Howard Dean: a citizen's guide to the man who would be president
No one knows a presidential candidate like the home state reporters who cover him or her, day in and day out. That's what makes this book about Howard Dean so useful: it goes a long way toward explaining the who, what and why of a man who, until a few months ago, was the widely dismissed former Governor of a small state, but now is a real contender for the White House.” -- Judy Woodruff
Anchor Of CNN’s Inside Politics: An In-Depth Look At Howard Dean
LESS THAN A YEAR ago, Howard Dean was the most obscure candidate in a crowded field of aspirants for the Democratic nomination for president of the United States. Today he is widely regarded as the one to beat. Who is this man who came from out of nowhere and how did he move so quickly to the front of the pack? Dean first burst onto the national stage at the Democratic National Committee’s 2003 winter meeting. In the 2002 mid-term elections, Democratic leaders had calculated that if they supported a slightly smaller tax cut and a slightly larger prescription drug benefit, and showed slightly less eagerness to go to war in Iraq than President Bush, they could keep control of the Senate and win back the House of Representatives. That approach didn’t work. A few months later the former governor of Vermont strode to the podium at the DNC’s worried winter gathering and blurted out, “What I want to know is why so many Democrats in Washington aren’t standing up against Bush’s unilateral war in Iraq. My name is Howard Dean, and I represent the Democratic wing of the Democratic Party.” The effect was electric. Dean had seized the moment, and he has followed it up with aggressive campaigning and a record-setting fund-raising effort.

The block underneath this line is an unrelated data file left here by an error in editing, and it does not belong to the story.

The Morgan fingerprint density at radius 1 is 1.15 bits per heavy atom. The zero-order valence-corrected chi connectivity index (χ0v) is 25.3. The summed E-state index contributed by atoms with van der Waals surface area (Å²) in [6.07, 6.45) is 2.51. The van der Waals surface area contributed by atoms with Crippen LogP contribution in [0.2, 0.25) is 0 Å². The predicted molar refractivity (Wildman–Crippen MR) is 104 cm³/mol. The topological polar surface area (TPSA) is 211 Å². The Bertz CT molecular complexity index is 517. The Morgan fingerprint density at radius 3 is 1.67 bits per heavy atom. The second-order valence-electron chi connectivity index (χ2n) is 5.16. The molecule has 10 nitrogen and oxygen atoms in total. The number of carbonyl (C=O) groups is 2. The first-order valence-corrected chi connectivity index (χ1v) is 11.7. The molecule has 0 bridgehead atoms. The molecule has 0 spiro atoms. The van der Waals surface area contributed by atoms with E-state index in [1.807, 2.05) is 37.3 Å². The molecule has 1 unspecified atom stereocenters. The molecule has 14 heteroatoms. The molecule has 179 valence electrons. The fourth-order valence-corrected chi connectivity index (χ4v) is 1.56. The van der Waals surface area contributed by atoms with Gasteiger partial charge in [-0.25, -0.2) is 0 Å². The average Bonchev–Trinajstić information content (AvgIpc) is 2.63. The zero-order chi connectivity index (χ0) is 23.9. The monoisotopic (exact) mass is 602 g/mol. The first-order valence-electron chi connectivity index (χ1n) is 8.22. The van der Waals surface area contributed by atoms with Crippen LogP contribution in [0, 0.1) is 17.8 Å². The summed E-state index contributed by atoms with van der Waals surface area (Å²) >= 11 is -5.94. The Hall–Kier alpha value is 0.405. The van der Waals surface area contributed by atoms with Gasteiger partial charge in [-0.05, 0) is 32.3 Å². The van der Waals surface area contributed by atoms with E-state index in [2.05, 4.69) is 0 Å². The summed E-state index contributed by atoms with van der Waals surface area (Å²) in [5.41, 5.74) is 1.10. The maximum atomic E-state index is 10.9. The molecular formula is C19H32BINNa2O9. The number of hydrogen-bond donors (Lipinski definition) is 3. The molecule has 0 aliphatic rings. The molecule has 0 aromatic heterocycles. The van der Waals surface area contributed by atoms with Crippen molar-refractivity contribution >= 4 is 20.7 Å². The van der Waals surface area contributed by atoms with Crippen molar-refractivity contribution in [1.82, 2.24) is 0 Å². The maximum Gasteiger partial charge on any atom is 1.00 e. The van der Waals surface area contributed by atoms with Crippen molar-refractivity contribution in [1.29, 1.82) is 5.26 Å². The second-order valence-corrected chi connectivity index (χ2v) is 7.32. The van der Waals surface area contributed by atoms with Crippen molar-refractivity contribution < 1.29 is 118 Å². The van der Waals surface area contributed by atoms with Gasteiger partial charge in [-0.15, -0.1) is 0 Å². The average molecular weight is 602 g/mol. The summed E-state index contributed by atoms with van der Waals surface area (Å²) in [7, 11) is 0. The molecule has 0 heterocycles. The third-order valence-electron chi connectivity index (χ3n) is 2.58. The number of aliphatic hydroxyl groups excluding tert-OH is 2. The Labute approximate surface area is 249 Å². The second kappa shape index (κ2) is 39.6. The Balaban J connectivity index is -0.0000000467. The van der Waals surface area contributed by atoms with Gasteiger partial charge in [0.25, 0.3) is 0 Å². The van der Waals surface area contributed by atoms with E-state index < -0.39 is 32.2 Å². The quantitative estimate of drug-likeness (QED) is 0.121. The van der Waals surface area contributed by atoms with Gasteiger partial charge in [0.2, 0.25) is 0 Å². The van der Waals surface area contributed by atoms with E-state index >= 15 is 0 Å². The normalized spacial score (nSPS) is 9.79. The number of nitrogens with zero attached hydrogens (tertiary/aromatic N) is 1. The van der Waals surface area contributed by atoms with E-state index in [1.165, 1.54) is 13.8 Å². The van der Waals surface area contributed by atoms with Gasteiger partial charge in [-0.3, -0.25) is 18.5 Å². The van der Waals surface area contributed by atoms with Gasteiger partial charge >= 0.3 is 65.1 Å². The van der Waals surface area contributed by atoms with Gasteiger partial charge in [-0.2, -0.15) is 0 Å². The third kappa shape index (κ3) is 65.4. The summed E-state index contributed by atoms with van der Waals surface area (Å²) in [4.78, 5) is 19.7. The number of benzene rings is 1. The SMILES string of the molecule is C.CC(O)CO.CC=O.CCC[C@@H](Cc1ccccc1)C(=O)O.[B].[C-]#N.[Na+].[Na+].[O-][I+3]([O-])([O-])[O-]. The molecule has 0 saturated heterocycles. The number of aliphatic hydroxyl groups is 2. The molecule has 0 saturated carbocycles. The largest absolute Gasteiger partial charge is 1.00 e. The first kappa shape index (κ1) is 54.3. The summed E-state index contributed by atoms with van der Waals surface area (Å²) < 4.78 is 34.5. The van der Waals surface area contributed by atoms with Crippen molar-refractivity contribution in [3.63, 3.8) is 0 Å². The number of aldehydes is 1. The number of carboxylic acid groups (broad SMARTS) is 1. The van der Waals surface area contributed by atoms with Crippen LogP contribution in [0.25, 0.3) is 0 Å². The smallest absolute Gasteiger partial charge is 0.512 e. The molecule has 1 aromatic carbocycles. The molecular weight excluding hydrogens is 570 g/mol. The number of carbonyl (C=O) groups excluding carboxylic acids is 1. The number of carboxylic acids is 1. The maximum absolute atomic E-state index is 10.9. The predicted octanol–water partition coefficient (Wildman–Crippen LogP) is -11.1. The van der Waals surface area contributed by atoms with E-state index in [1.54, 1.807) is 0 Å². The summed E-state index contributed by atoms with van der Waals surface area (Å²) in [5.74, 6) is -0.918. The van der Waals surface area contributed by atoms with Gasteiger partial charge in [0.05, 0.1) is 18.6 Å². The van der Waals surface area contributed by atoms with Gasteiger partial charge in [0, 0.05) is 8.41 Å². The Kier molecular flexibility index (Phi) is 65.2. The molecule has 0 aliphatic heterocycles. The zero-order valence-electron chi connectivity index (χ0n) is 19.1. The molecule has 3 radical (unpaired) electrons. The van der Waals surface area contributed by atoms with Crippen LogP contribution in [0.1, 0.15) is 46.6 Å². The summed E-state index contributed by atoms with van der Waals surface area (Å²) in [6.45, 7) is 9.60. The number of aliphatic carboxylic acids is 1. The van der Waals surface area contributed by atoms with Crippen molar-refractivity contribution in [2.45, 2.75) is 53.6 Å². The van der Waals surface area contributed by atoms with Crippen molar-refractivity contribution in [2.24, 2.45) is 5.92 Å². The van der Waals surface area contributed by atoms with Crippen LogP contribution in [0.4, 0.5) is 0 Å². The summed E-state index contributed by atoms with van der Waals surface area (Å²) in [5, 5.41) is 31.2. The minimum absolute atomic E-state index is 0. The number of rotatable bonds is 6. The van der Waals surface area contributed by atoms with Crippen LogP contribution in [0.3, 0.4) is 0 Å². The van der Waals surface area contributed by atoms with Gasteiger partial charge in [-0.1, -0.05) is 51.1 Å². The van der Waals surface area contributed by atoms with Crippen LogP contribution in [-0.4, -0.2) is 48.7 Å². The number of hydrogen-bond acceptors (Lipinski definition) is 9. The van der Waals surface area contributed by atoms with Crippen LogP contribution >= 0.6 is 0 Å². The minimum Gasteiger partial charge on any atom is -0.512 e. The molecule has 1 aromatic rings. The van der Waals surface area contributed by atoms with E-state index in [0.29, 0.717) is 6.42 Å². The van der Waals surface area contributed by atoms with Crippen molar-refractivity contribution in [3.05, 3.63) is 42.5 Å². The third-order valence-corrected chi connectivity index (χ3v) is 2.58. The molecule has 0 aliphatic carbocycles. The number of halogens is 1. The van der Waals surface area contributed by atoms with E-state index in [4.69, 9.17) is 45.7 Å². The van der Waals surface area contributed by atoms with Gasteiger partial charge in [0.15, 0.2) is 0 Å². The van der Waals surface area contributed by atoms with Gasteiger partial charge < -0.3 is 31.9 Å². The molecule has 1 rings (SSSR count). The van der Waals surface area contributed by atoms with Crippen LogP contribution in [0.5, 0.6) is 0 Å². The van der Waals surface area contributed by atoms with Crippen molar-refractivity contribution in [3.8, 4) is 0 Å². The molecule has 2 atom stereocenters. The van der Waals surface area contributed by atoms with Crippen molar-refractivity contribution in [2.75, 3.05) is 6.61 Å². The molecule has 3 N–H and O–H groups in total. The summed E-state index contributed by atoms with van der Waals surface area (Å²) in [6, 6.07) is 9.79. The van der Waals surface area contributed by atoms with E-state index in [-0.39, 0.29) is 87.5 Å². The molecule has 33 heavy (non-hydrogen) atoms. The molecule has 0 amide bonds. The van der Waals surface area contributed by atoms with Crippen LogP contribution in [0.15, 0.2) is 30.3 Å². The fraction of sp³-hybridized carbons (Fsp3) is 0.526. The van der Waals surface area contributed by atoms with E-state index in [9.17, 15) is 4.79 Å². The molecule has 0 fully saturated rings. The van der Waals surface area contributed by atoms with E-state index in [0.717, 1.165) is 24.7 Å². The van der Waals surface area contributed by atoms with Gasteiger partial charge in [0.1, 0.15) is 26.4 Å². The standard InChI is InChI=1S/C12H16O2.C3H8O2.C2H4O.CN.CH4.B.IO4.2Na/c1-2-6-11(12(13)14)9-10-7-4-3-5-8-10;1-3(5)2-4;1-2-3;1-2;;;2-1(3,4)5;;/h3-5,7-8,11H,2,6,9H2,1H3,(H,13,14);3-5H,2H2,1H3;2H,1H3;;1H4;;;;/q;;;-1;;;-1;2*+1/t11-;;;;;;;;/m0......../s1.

Howard Dean:A Citizen’s Guide to the Man Who Would Be President sets out to answer “Who is Howard Dean?” What do his life experiences and, maybe more importantly, his performance as Vermont’s governor for nearly twelve years, tell us about what he believes, how he operates, his strengths and weaknesses as a chief executive and on the campaign trail, and what kind of a president he might be? And what do those who know him and have worked for and against him really think?
Energetically reported by nine journalists whose experiences range from the Vermont statehouse to past presidential campaigns, Howard Dean: A Citizen’s Guide to the Man Who Would Be President is filled with fresh, often surprising information and keen new insights. Separate chapters cover Dean’s boyhood and college years, his time as a family doctor and citizen legislator, his record on the environment, health care, and budgets, and his campaign’s revolutionary use of the Internet as a grass-roots organizing tool. For readers looking to determine whether Dean can go the distance and how to cast their votes in 2004, this book is indispensable.
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Editors Note Dirk Van Susteren
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